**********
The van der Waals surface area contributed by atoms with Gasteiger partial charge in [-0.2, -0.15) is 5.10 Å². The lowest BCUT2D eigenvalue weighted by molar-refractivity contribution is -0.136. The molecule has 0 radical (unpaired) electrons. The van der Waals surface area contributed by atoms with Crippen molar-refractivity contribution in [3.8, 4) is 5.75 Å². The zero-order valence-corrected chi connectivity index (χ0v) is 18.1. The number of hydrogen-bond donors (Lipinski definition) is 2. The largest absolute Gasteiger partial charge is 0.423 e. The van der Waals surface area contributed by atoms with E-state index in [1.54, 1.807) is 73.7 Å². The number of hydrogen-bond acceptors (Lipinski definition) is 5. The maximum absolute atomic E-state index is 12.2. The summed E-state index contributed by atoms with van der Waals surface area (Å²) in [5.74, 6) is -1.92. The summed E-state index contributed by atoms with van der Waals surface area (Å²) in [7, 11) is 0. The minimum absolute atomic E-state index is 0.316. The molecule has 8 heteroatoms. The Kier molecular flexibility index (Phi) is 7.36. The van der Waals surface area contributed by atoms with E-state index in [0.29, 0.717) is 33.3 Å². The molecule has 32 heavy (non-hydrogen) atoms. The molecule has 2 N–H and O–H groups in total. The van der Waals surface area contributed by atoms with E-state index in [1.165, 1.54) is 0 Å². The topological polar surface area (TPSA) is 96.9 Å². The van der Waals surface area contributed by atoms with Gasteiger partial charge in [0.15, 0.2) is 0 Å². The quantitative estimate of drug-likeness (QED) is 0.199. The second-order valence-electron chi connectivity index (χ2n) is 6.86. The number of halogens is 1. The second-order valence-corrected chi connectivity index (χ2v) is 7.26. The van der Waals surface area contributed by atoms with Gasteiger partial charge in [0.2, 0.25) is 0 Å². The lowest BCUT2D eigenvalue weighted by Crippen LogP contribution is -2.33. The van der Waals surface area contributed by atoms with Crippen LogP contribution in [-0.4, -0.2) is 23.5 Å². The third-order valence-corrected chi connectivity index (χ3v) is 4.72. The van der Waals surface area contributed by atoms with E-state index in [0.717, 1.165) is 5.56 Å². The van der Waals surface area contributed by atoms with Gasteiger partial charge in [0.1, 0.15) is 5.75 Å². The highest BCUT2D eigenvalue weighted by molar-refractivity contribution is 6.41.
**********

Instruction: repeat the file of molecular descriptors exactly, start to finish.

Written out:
The van der Waals surface area contributed by atoms with Gasteiger partial charge in [-0.2, -0.15) is 5.10 Å². The lowest BCUT2D eigenvalue weighted by molar-refractivity contribution is -0.136. The molecule has 0 radical (unpaired) electrons. The van der Waals surface area contributed by atoms with Crippen molar-refractivity contribution in [3.8, 4) is 5.75 Å². The zero-order valence-corrected chi connectivity index (χ0v) is 18.1. The number of hydrogen-bond donors (Lipinski definition) is 2. The largest absolute Gasteiger partial charge is 0.423 e. The van der Waals surface area contributed by atoms with E-state index in [1.54, 1.807) is 73.7 Å². The number of hydrogen-bond acceptors (Lipinski definition) is 5. The maximum absolute atomic E-state index is 12.2. The summed E-state index contributed by atoms with van der Waals surface area (Å²) in [5.74, 6) is -1.92. The summed E-state index contributed by atoms with van der Waals surface area (Å²) in [7, 11) is 0. The minimum absolute atomic E-state index is 0.316. The molecule has 8 heteroatoms. The Kier molecular flexibility index (Phi) is 7.36. The van der Waals surface area contributed by atoms with E-state index in [0.29, 0.717) is 33.3 Å². The molecule has 32 heavy (non-hydrogen) atoms. The molecule has 2 N–H and O–H groups in total. The van der Waals surface area contributed by atoms with E-state index in [1.165, 1.54) is 0 Å². The topological polar surface area (TPSA) is 96.9 Å². The van der Waals surface area contributed by atoms with Gasteiger partial charge in [0.15, 0.2) is 0 Å². The quantitative estimate of drug-likeness (QED) is 0.199. The second-order valence-electron chi connectivity index (χ2n) is 6.86. The number of halogens is 1. The second-order valence-corrected chi connectivity index (χ2v) is 7.26. The van der Waals surface area contributed by atoms with Gasteiger partial charge in [0.2, 0.25) is 0 Å². The lowest BCUT2D eigenvalue weighted by Crippen LogP contribution is -2.33. The van der Waals surface area contributed by atoms with Crippen LogP contribution in [-0.4, -0.2) is 23.5 Å². The third-order valence-corrected chi connectivity index (χ3v) is 4.72. The van der Waals surface area contributed by atoms with E-state index in [0.717, 1.165) is 5.56 Å². The van der Waals surface area contributed by atoms with Gasteiger partial charge in [0.1, 0.15) is 5.75 Å². The highest BCUT2D eigenvalue weighted by molar-refractivity contribution is 6.41.